Mozambique: a decade after independence. While socialist rhetoric continues, poverty, a rebel war and the failure of past policies force some liberalization of the economy
Maputo, Mozambique — Mozambique celebrated 10 years of independence from Portugal this week by initiating a program of economic reform. President Samora Machel has declared that his government is on a ``political and organizational offensive.'' Although still deeply mistrustful of free enterprise, widespread hunger and political disaffection are forcing Mozambique to begin a series of economic reforms that include the sale of state businesses to private entrepreneurs.
It's a bitter ideological choice for a nation which came into being with plans for an overhaul of the economy in accord with the doctrines of Marxism-Leninism and a program calling for radical nationalization.
The political rhetoric, however, continues. In remarks at the independence celebration Tuesday President Machel said: ``Our country will be the grave of capitalism and exploitation. There is no force capable of bringing down the People's Republic of Mozambique, from whatever corner.''
The ruling FRELIMO Party (Mozambique Liberation Front) took power in 1975 after a left-wing Portuguese Army coup ousted the colonial government in Lisbon.
The target of Machel's ``offensive'' is sloth and theft in state enterprises. Each morning's newspaper carries a photo of Machel pointing an accusing finger at things like a pile of unsold, molding shoes, or barrels of chemicals left out in the rain. He is depicted tongue-lashing the management: ``I'm sure that if they [the employees] were working for a boss, he would never tolerate this.''
Machel's assertion may soon be put to the test by the venture toward economic liberalization. It could also represent his last chance to revive the economy and hold on to political power.
According to the original plans rural life was to be transformed by collectivization and mechanization. Heavy machinery and East-bloc advisers were brought in to work the nationalized farms. But lack of expertise and spare parts made the sophisticated equipment impossible to maintain.
There were mid-course corrections of the plan. In Niassa Province, where an ambitious project was planned, Romanian technical advisers have left new tractors and combines sitting in the sun. Instead, progress toward mechanization will start with oxen for plowing.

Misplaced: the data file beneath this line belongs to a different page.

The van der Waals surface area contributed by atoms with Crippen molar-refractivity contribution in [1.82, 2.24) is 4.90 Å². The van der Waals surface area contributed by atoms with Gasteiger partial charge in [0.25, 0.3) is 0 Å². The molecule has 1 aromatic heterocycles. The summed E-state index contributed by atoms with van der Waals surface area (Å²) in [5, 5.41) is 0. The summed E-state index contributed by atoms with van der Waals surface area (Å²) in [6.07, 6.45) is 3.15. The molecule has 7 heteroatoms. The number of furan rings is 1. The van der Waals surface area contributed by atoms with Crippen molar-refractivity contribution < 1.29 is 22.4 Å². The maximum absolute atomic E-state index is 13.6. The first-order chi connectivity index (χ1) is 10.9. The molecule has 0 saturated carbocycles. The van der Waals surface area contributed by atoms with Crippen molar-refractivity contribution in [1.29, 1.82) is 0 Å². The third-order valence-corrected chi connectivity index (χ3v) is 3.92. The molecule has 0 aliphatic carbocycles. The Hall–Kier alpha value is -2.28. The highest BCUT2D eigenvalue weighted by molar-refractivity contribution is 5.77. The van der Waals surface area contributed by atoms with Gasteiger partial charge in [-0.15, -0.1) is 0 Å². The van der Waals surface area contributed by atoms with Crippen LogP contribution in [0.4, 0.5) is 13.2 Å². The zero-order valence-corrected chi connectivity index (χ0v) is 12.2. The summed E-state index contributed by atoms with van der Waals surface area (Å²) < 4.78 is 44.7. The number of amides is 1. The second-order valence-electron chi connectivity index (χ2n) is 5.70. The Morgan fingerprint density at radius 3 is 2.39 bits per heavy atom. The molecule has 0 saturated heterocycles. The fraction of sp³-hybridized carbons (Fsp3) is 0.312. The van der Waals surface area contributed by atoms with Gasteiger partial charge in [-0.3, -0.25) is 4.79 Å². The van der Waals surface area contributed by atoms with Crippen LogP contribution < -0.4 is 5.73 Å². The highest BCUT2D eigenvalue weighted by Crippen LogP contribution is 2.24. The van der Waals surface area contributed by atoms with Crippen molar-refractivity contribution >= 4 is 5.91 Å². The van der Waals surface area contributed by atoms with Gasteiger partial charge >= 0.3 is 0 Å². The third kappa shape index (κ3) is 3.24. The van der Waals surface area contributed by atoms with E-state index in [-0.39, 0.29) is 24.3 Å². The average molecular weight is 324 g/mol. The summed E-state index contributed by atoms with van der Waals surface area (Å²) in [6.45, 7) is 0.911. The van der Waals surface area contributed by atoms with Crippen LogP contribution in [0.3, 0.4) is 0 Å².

While resources were invested in state farms and cooperatives, the traditional family-run sector, which produces more than 85 percent of the nation's food, was largely ignored. Prices fixed below production costs in order to subsidize urban consumers resulted, analysts say, in production drops.
One feature of nationalization was rural ``People's Shops.'' Designed to serve the same function as the privately-owned general stores they replaced, they proved to be a management nightmare. Goods purchased -- or pilfered -- from their shelves were never replaced.
``We've all got money,'' a farmer complained recently, ``but there's nothing to buy.'' Soap, salt, and cloth are now rare in rural areas.
The attempt to impose socialism in the industrial sector -- where productivity also fell -- has been beset by problems. Following nationalization, 230,000 Portuguese, who made up the skilled and most of the semiskilled labor force, left the country. They were replaced with politically loyal but inexperienced administrators who were required to attend political ``consciousness-raising'' meetings, and had little time to oversee operations.
Drought and war have played their part, too. The Mozambique National Resistance, an anti-government guerrilla movement, operates freely in much of the country. Commercial traffic, often attacked by hungry troops of both sides, has ground almost to a halt.
The first signs of liberalization came in 1980 and 1981 when the government closed the ``People's Shops'' and began selling off some state commercial interests. This year it has put state furniture factories on the block. Quiet negotiations are going on between the government and the Portuguese business community in South Africa for the return to them of properties nationalized after independence.
Agricultural reforms are being introduced. Discrimination against family and private commercial agricultural interests has ended. Last month, free-market prices were decreed for selected farm products and fixed prices on others were more than doubled.
The ``nationalist entrepreneur'' is now celebrated in the state press. As Luis Ferreira, a Niassa farmer, showed a visitor his farm recently, he recounted a tour by the provincial governor last fall.
``Learn from this man,'' the governor reportedly commanded his entourage. ``This is how to run a farm.'' Shortly thereafter, Ferreira was awarded a parcel of uncultivated land belonging to a neighboring state farm.